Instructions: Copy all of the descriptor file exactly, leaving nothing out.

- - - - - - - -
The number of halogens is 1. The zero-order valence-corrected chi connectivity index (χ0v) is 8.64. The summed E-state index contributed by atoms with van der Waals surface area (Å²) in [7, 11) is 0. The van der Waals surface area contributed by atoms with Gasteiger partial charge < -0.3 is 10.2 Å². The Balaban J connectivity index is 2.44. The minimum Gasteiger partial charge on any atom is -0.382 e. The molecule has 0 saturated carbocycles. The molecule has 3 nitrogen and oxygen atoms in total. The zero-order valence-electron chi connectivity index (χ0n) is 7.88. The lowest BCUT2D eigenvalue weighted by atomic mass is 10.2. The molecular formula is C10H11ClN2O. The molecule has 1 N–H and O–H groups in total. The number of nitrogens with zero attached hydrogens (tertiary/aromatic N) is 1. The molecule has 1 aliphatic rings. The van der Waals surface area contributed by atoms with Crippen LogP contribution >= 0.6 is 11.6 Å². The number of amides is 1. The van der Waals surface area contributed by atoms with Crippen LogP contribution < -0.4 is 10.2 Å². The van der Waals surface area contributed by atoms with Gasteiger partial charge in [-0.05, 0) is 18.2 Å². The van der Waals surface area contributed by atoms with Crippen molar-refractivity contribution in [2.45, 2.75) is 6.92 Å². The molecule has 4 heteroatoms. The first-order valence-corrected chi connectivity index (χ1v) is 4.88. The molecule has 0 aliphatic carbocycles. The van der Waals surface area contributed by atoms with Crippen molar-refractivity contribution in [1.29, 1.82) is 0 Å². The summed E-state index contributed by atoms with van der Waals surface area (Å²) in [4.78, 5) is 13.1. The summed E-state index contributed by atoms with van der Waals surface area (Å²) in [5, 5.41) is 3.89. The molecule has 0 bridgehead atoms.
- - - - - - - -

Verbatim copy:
The number of halogens is 1. The zero-order valence-corrected chi connectivity index (χ0v) is 8.64. The summed E-state index contributed by atoms with van der Waals surface area (Å²) in [7, 11) is 0. The van der Waals surface area contributed by atoms with Gasteiger partial charge < -0.3 is 10.2 Å². The Balaban J connectivity index is 2.44. The minimum Gasteiger partial charge on any atom is -0.382 e. The molecule has 0 saturated carbocycles. The molecule has 3 nitrogen and oxygen atoms in total. The zero-order valence-electron chi connectivity index (χ0n) is 7.88. The lowest BCUT2D eigenvalue weighted by atomic mass is 10.2. The molecular formula is C10H11ClN2O. The molecule has 1 N–H and O–H groups in total. The number of nitrogens with zero attached hydrogens (tertiary/aromatic N) is 1. The molecule has 1 aliphatic rings. The van der Waals surface area contributed by atoms with Crippen LogP contribution >= 0.6 is 11.6 Å². The number of amides is 1. The van der Waals surface area contributed by atoms with Crippen LogP contribution < -0.4 is 10.2 Å². The van der Waals surface area contributed by atoms with Gasteiger partial charge in [-0.05, 0) is 18.2 Å². The van der Waals surface area contributed by atoms with Crippen molar-refractivity contribution in [2.45, 2.75) is 6.92 Å². The molecule has 4 heteroatoms. The first-order valence-corrected chi connectivity index (χ1v) is 4.88. The molecule has 0 aliphatic carbocycles. The van der Waals surface area contributed by atoms with Crippen molar-refractivity contribution in [1.29, 1.82) is 0 Å². The summed E-state index contributed by atoms with van der Waals surface area (Å²) in [4.78, 5) is 13.1. The summed E-state index contributed by atoms with van der Waals surface area (Å²) in [5, 5.41) is 3.89. The molecule has 0 bridgehead atoms.